We are excited to share our cause with you! (And sorry for the run around)

Please visit our websites: Camp Orkila  &  Camp Colman for the best information about our Annual Campaign.

Why Kids Need Nature

Kids at Risk

Kids have a basic right to a healthy, whole childhood. In fact, with major advances in medicine, education and other fields, kids today should enjoy a higher quality of life than ever before. But chronic health conditions--such as obesity, diabetes and depression--have reached alarming rates, affecting a growing number of kids.

  • More than a third of American children and adolescents–17 million--are obese or at risk for obesity.
  • 60% of obese 5- to 10-year-old children already have at least one risk factor for heart disease.
  • The number of kids living with a chronic disease has more than quadrupled since 1960, from 1.8% to nearly 8%.
  • The number of Americans diagnosed with diabetes, including children, has risen at an alarming rate over the past 50 years, from 1.5 million to 17.9 million.
  • A 2003 survey, published in the journal Psychiatric Services, found the rate at which American children are prescribed antidepressants almost doubled in five years.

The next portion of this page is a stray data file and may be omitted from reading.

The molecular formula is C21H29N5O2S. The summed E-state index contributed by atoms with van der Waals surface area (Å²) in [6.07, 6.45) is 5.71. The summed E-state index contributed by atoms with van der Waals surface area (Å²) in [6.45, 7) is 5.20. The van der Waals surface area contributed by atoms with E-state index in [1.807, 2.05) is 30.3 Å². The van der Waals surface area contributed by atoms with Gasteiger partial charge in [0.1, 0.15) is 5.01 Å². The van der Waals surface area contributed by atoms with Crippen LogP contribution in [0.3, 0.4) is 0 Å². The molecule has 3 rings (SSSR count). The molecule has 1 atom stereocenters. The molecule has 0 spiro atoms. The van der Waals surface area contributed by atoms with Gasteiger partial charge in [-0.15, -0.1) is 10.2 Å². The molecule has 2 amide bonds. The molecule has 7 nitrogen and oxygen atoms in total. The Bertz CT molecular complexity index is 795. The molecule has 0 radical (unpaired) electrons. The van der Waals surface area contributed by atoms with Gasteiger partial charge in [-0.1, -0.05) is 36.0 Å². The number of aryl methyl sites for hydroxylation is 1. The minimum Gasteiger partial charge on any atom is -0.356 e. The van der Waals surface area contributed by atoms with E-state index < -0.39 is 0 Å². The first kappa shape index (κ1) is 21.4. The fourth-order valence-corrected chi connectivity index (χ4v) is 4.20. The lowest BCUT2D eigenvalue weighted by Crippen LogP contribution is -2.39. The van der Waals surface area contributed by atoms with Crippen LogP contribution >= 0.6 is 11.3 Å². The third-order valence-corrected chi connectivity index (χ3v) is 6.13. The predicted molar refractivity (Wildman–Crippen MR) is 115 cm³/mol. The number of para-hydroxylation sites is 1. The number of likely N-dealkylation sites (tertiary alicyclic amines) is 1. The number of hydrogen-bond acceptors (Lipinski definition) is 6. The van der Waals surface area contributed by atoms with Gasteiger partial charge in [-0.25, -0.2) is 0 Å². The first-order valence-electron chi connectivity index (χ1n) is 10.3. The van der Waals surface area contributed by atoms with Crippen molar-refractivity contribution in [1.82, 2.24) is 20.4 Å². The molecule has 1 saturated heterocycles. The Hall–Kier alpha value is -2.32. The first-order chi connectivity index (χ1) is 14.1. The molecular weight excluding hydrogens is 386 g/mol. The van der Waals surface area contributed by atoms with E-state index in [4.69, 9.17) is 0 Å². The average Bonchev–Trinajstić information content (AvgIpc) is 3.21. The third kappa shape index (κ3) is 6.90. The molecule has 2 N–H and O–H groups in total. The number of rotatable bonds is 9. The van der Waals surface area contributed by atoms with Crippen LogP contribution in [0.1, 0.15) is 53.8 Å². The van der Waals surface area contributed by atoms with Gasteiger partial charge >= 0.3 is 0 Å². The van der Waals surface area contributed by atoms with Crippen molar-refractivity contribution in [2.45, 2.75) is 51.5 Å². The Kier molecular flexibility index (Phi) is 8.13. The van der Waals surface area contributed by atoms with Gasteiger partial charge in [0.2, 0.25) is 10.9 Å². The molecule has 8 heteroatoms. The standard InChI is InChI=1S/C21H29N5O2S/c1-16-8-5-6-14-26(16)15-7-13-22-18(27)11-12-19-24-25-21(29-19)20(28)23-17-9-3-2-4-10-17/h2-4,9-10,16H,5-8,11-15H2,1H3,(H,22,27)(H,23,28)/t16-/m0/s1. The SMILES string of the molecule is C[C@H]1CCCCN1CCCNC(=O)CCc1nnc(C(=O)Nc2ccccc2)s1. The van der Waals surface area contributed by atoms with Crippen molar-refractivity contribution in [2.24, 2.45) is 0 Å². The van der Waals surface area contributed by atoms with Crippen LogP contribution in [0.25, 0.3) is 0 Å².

Kids Indoors
Kids are becoming increasingly disconnected from the great outdoors. Heavily-scheduled kids travel from school to organized sports or activities and then indoors. Along the way, the outdoors has become a place many kids merely visit.
  • In 1969, 50% of U.S. children walked or biked to school. In 2004, less than 13% did.
  • The area in which children are free to roam has shrunk by 89% in the past 20 years.
  • After 50 years of steady increases, per capita visits to U.S. national parks declined by 25% from 1987 to 2003.
  • Nature-based recreation as a whole been declining every year since the 1980s, for a total decline of roughly 25%.
  • The U.S. loses one million acres of forest each year. The U.S. Forest Service reports that we have lost 13 million forestland acres since 1992 and estimates that 23 million more will be gone by 2050.
A growing body of evidence suggests that these two trends—the decline in children’s health and their separation from nature—are linked. If we fail to recognize this link and reconnect kids with nature, we shortchange their health and happiness now—and risk creating a generation of adults that is less healthy, productive and able to value and protect our country’s natural resources. Now is the time to act. The National Forum on Children and Nature has found ways that we can all take action—today.